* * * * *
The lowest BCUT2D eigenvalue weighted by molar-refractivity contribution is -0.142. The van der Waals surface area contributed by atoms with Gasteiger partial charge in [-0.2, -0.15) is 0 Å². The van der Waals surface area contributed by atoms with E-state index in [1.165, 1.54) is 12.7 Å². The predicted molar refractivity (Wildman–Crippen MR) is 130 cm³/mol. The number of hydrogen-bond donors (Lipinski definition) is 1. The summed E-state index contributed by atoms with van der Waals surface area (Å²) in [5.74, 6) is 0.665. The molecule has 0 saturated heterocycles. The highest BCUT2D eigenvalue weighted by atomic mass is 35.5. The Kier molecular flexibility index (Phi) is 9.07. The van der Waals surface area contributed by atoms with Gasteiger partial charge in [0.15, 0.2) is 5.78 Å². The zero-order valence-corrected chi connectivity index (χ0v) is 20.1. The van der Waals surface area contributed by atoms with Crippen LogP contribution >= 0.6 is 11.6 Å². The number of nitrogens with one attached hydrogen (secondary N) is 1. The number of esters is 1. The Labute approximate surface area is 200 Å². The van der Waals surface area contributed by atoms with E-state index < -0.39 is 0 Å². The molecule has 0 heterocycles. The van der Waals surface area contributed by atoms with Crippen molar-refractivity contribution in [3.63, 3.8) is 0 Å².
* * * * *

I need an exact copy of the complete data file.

The lowest BCUT2D eigenvalue weighted by molar-refractivity contribution is -0.142. The van der Waals surface area contributed by atoms with Gasteiger partial charge in [-0.2, -0.15) is 0 Å². The van der Waals surface area contributed by atoms with E-state index in [1.165, 1.54) is 12.7 Å². The predicted molar refractivity (Wildman–Crippen MR) is 130 cm³/mol. The number of hydrogen-bond donors (Lipinski definition) is 1. The summed E-state index contributed by atoms with van der Waals surface area (Å²) in [5.74, 6) is 0.665. The molecule has 0 saturated heterocycles. The highest BCUT2D eigenvalue weighted by atomic mass is 35.5. The Kier molecular flexibility index (Phi) is 9.07. The van der Waals surface area contributed by atoms with Gasteiger partial charge in [0.15, 0.2) is 5.78 Å². The zero-order valence-corrected chi connectivity index (χ0v) is 20.1. The van der Waals surface area contributed by atoms with Crippen LogP contribution >= 0.6 is 11.6 Å². The number of nitrogens with one attached hydrogen (secondary N) is 1. The number of esters is 1. The Labute approximate surface area is 200 Å². The van der Waals surface area contributed by atoms with E-state index < -0.39 is 0 Å². The molecule has 0 heterocycles. The van der Waals surface area contributed by atoms with Crippen molar-refractivity contribution in [3.63, 3.8) is 0 Å².